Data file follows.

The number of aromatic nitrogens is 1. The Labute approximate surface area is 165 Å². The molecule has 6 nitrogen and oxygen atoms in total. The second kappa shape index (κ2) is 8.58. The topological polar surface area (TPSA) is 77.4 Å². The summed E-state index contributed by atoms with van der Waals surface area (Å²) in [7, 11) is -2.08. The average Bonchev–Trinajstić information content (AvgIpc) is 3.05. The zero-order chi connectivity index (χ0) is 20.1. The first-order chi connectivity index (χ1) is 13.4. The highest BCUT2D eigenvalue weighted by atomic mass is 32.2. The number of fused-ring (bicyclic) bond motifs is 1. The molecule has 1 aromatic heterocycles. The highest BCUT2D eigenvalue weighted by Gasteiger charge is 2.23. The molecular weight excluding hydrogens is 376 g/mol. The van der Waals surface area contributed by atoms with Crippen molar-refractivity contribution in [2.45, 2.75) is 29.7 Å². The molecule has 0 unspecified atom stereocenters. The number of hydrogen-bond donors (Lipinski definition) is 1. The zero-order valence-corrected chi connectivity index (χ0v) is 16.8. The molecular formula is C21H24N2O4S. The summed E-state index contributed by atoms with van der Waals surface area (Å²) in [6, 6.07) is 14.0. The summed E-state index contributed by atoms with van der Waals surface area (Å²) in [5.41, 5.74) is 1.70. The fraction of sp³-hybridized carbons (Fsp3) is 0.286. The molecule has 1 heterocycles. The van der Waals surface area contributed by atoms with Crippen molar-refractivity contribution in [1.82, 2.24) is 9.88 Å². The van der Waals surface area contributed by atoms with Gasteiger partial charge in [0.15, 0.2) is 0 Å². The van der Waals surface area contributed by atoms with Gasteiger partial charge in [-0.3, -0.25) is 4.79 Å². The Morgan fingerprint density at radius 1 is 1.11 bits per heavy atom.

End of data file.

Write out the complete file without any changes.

The number of aromatic nitrogens is 1. The Labute approximate surface area is 165 Å². The molecule has 6 nitrogen and oxygen atoms in total. The second kappa shape index (κ2) is 8.58. The topological polar surface area (TPSA) is 77.4 Å². The summed E-state index contributed by atoms with van der Waals surface area (Å²) in [7, 11) is -2.08. The average Bonchev–Trinajstić information content (AvgIpc) is 3.05. The zero-order chi connectivity index (χ0) is 20.1. The first-order chi connectivity index (χ1) is 13.4. The highest BCUT2D eigenvalue weighted by atomic mass is 32.2. The number of fused-ring (bicyclic) bond motifs is 1. The molecule has 1 aromatic heterocycles. The highest BCUT2D eigenvalue weighted by Gasteiger charge is 2.23. The molecular weight excluding hydrogens is 376 g/mol. The van der Waals surface area contributed by atoms with Crippen molar-refractivity contribution in [2.45, 2.75) is 29.7 Å². The molecule has 0 unspecified atom stereocenters. The number of hydrogen-bond donors (Lipinski definition) is 1. The zero-order valence-corrected chi connectivity index (χ0v) is 16.8. The molecular formula is C21H24N2O4S. The summed E-state index contributed by atoms with van der Waals surface area (Å²) in [6, 6.07) is 14.0. The summed E-state index contributed by atoms with van der Waals surface area (Å²) in [5.41, 5.74) is 1.70. The fraction of sp³-hybridized carbons (Fsp3) is 0.286. The molecule has 1 heterocycles. The van der Waals surface area contributed by atoms with Crippen molar-refractivity contribution in [1.82, 2.24) is 9.88 Å². The van der Waals surface area contributed by atoms with Gasteiger partial charge in [0.15, 0.2) is 0 Å². The van der Waals surface area contributed by atoms with Gasteiger partial charge in [-0.3, -0.25) is 4.79 Å². The Morgan fingerprint density at radius 1 is 1.11 bits per heavy atom.